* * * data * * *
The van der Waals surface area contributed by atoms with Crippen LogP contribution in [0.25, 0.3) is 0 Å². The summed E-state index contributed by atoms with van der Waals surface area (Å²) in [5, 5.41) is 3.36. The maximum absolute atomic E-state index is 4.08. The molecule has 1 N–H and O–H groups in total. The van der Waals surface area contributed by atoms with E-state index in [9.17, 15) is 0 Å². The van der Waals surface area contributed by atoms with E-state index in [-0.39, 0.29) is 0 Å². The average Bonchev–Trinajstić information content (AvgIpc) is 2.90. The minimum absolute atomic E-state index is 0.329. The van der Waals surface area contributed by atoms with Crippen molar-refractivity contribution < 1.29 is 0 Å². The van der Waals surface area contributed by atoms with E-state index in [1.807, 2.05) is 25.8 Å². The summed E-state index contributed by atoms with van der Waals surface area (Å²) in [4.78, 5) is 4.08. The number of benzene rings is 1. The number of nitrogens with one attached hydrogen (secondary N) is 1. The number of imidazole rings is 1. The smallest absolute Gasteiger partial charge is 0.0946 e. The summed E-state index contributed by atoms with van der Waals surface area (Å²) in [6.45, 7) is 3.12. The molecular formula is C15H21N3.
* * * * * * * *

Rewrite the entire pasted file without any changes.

The van der Waals surface area contributed by atoms with Crippen LogP contribution in [0.25, 0.3) is 0 Å². The summed E-state index contributed by atoms with van der Waals surface area (Å²) in [5, 5.41) is 3.36. The maximum absolute atomic E-state index is 4.08. The molecule has 1 N–H and O–H groups in total. The van der Waals surface area contributed by atoms with E-state index in [9.17, 15) is 0 Å². The van der Waals surface area contributed by atoms with E-state index in [-0.39, 0.29) is 0 Å². The average Bonchev–Trinajstić information content (AvgIpc) is 2.90. The minimum absolute atomic E-state index is 0.329. The van der Waals surface area contributed by atoms with Crippen molar-refractivity contribution < 1.29 is 0 Å². The van der Waals surface area contributed by atoms with E-state index in [1.807, 2.05) is 25.8 Å². The summed E-state index contributed by atoms with van der Waals surface area (Å²) in [4.78, 5) is 4.08. The number of benzene rings is 1. The number of nitrogens with one attached hydrogen (secondary N) is 1. The number of imidazole rings is 1. The smallest absolute Gasteiger partial charge is 0.0946 e. The summed E-state index contributed by atoms with van der Waals surface area (Å²) in [6.45, 7) is 3.12. The molecular formula is C15H21N3.